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Banking Interpretations

NYSBL 590(2) and 590(5-a)

Memorandum   


To: Deputy Bielemeier

From: Harry C. Goberdhan - Legal Division

Date: February 16, 2005

Subject: [ ] Financial Corp.


Issues

Is a New York State registered mortgage broker, with a mortgage banker's license in New Jersey and a direct delegated lender for FHA loans in certain counties of New York State, exempt from the requirements of Article 12-D of the Banking Law in connection with the origination of FHA mortgage loans?

Recommendation

No. A registered mortgage broker may not make FHA insured mortgage loans in New York through federally approved sponsors, without first complying with the provisions of Section 590 (5-a) of Article 12-D.

Background

[ ] Financial Corp. is currently registered with the Department as a mortgage broker. From information provided, it is also licensed in the State of New Jersey as a mortgage banker, and is a direct-delegated lender for FHA loans in certain counties of New York State.

According to Section 590 (2) (a) of Article 12-D:

"No person, partnership, association, corporation or other entity shall engage in the business of making five or more mortgage loans in any one calendar year without first obtaining a license from the superintendent in accordance with the licensing procedure provided in this article and such regulations as may be promulgated by the banking board or prescribed by the superintendent."

According to Section 590 (5-a) (a) of Article 12-D:

"Notwithstanding the provisions of this section, a mortgage broker may enter into agreements with federally-approved sponsors and make mortgage loans, which are insured by the federal housing administration, for sale or transfer to such sponsors, provided that such mortgage broker: ...
(ii) prior to making any such federal housing administration-insured mortgage loans, receives the superintendent's approval."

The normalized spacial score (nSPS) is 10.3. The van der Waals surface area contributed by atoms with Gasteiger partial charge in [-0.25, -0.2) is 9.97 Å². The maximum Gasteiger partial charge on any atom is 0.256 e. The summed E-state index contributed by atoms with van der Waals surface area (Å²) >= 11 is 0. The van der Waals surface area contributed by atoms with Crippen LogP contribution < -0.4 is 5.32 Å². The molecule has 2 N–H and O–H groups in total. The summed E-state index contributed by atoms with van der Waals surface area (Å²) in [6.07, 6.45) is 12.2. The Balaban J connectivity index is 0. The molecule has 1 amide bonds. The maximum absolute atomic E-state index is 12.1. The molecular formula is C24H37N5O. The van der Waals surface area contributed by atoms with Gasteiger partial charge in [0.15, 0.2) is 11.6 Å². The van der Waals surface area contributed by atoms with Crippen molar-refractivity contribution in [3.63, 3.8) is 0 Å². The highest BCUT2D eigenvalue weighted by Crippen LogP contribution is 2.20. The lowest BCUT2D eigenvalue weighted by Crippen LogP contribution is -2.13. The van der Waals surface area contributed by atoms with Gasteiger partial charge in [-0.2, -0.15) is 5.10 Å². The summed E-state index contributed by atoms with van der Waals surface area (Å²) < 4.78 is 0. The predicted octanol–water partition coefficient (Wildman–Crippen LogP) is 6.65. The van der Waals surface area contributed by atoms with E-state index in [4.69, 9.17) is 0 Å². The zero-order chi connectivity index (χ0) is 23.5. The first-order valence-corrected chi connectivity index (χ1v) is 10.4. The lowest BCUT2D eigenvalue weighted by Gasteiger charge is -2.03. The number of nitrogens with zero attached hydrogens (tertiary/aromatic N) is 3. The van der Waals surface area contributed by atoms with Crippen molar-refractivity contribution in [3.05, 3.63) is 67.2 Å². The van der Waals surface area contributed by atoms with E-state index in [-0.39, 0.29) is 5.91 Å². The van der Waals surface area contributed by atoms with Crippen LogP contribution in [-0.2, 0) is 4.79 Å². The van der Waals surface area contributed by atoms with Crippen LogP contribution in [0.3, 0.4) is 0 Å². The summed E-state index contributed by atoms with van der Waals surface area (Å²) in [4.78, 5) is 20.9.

Reasoning

Based on the plain language of Section 590 (2) (a), no entity is allowed to make five or more mortgage loans in one calendar year without first obtaining a mortgage banker's license. Note that under this prohibition there are no exemptions for any specific mortgage loans, including FHA mortgage loans. Mortgage loans, for purposes of Section 590 (2) (a), are defined in Section 590 (1) (a) to mean any
"loan to a natural person made primarily for personal, family or household use, primarily secured by either a mortgage on residential real property or certificates of or other evidence of ownership interests in, and proprietary leases from, corporations or partnerships formed for the purpose of cooperative ownership of
residential real property."

Although Section 590 (2) (a) broadly prohibits entities from making mortgage loans in New York State, there are certain exceptions as provided for in Section 590 (5) (d). According to Section 590 (5) (d), "[n]othing in this section shall be construed to limit any otherwise applicable state or federal law or regulations." One such applicable state law is Section 590 (5-a), which allows mortgage brokers to make
FHA related mortgage loans in New York.

Under Section 590 (5-a) (a) certain mortgage brokers are allowed to make FHA mortgage loans. However, a mortgage broker can only do so after first complying with all the requirements of Section 590 (5-a), including receiving approval from the superintendent. In this case, no information has been provided evidencing full compliance with Section 590 (5-a) and, therefore, the broker is not permitted to make mortgage loans.

Noted:
SAK

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